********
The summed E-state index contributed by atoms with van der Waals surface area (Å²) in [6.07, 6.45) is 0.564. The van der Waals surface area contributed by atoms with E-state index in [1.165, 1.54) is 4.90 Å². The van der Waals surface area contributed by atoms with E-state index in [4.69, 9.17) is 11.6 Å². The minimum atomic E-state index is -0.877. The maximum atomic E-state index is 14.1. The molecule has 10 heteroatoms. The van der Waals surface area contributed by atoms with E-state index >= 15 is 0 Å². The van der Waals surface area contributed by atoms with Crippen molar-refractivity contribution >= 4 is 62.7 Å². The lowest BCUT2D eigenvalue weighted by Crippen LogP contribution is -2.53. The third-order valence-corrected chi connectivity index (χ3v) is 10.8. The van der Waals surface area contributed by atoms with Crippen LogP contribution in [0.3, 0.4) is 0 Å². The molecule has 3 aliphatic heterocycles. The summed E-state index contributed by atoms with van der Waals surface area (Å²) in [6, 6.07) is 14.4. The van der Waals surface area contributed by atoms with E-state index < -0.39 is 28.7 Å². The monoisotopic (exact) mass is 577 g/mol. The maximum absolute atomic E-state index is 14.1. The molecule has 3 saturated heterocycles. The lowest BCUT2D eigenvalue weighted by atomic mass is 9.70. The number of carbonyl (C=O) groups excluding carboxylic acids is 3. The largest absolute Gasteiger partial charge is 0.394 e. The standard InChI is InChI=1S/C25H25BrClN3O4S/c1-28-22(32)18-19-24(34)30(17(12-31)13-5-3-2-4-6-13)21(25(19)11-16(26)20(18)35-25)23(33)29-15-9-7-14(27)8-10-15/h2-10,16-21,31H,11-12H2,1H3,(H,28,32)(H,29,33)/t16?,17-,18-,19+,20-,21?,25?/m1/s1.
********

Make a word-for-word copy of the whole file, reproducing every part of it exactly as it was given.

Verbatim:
The summed E-state index contributed by atoms with van der Waals surface area (Å²) in [6.07, 6.45) is 0.564. The van der Waals surface area contributed by atoms with E-state index in [1.165, 1.54) is 4.90 Å². The van der Waals surface area contributed by atoms with E-state index in [4.69, 9.17) is 11.6 Å². The minimum atomic E-state index is -0.877. The maximum atomic E-state index is 14.1. The molecule has 10 heteroatoms. The van der Waals surface area contributed by atoms with E-state index >= 15 is 0 Å². The van der Waals surface area contributed by atoms with Crippen molar-refractivity contribution >= 4 is 62.7 Å². The lowest BCUT2D eigenvalue weighted by Crippen LogP contribution is -2.53. The third-order valence-corrected chi connectivity index (χ3v) is 10.8. The van der Waals surface area contributed by atoms with Crippen LogP contribution in [0.3, 0.4) is 0 Å². The molecule has 3 aliphatic heterocycles. The summed E-state index contributed by atoms with van der Waals surface area (Å²) in [6, 6.07) is 14.4. The van der Waals surface area contributed by atoms with E-state index < -0.39 is 28.7 Å². The monoisotopic (exact) mass is 577 g/mol. The maximum absolute atomic E-state index is 14.1. The molecule has 3 saturated heterocycles. The lowest BCUT2D eigenvalue weighted by atomic mass is 9.70. The number of carbonyl (C=O) groups excluding carboxylic acids is 3. The largest absolute Gasteiger partial charge is 0.394 e. The standard InChI is InChI=1S/C25H25BrClN3O4S/c1-28-22(32)18-19-24(34)30(17(12-31)13-5-3-2-4-6-13)21(25(19)11-16(26)20(18)35-25)23(33)29-15-9-7-14(27)8-10-15/h2-10,16-21,31H,11-12H2,1H3,(H,28,32)(H,29,33)/t16?,17-,18-,19+,20-,21?,25?/m1/s1.